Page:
Success in uncertain times
The foundation for Christine Schmandt’s profession (and her current success) was actually laid in her childhood, though no one would have guessed it at the time. After many years, many coincidences and even more hard work, Christine has achieved what many only dream of. Creative, self-reliant, and successful, she has built her own business and fashion label from home and is one of the people who have not let the coronavirus crisis lead her into despair. Instead, by producing reusable face masks, she has managed to achieve unexpected business success.
But first things first: as a child, Christine spent every free minute with her grandmother, a trained seamstress with her own fashion boutique. This is where she learned what she makes a living from today – working with needle and thread, using beautiful fabrics and dealing with customers and their needs.
“I never would have thought that my passion for working with my hands could one day become my livelihood,” says Christine.
A hobby that became a profession
Although she thought about training as a seamstress after school, she decided to do an apprenticeship as an industrial management assistant instead. She decided on this path because people said the best times were behind the textile industry in Germany.
Only when the first of her three children was born in 2007 did Christine remember what she had learned from her grandmother. In her own home she set up a studio and a packing room where she designed and sewed items that families with small children badly needed.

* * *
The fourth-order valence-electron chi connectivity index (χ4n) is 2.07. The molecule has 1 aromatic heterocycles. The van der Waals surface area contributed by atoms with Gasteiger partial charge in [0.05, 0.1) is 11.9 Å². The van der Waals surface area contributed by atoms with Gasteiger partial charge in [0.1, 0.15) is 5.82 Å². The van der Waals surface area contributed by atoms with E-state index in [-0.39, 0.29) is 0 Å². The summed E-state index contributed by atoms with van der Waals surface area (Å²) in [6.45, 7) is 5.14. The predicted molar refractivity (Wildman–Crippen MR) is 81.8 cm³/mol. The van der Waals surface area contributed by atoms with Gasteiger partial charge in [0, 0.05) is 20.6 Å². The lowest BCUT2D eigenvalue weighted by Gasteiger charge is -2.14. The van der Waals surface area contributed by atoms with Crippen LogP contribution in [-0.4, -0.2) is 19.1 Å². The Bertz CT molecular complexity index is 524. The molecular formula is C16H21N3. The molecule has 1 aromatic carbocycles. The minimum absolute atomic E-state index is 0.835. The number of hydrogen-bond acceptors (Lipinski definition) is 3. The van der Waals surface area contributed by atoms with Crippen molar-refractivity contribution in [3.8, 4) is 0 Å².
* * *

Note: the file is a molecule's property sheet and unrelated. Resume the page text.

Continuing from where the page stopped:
“That was the beginning of Mummelito, my label, which produces cleverly designed, handcrafted clothing that is both comfortable and quite durable, with a satisfaction guarantee,” says the entrepreneur.
The inspirations often came directly from her customers or her children. For example, the company’s name comes from Mummel, her eldest son’s nickname.
Especially important for Christine’s success is selling her products through Amazon Handmade. The shop that she ran for a short time in her village was too small and remote to ensure stable sales.
Necessity is the mother of invention
As the beginning of the coronavirus pandemic brought a major drop in orders, her customers and her husband got her on track with a good idea.
“I must confess, I was not enthusiastic at first about the idea of making reusable face masks in my studio. Today, I'm glad I followed what my husband and those around me suggested.”
Christine researched, experimented and developed a prototype, which she tested among her family members. When her friends and family gave her the green light, she brought her new products online two days before wearing masks was made compulsory nationwide.
At first, I was not enthusiastic about the idea of making reusable face masks in my studio. Today, I am happy that I did.
“The demand has overwhelmed us. Although we are making them as fast as we can, we can hardly keep up with the sewing,” she says. Fortunately, Christine is supported by a seamstress she employs, two sewing workshops and a friend whose job at a swimming pool is currently on hold because of the coronavirus.
“It’s incredible, in times like these, that I’ve even been able to hire someone to help me meet the huge demand,” says Christine.
Once the coronavirus crisis has subsided, Christine wants to return to her core business. Thanks to her mask production, she does not expect any financial losses. She is looking forward to her planned move out of the house to a separate business space with great confidence.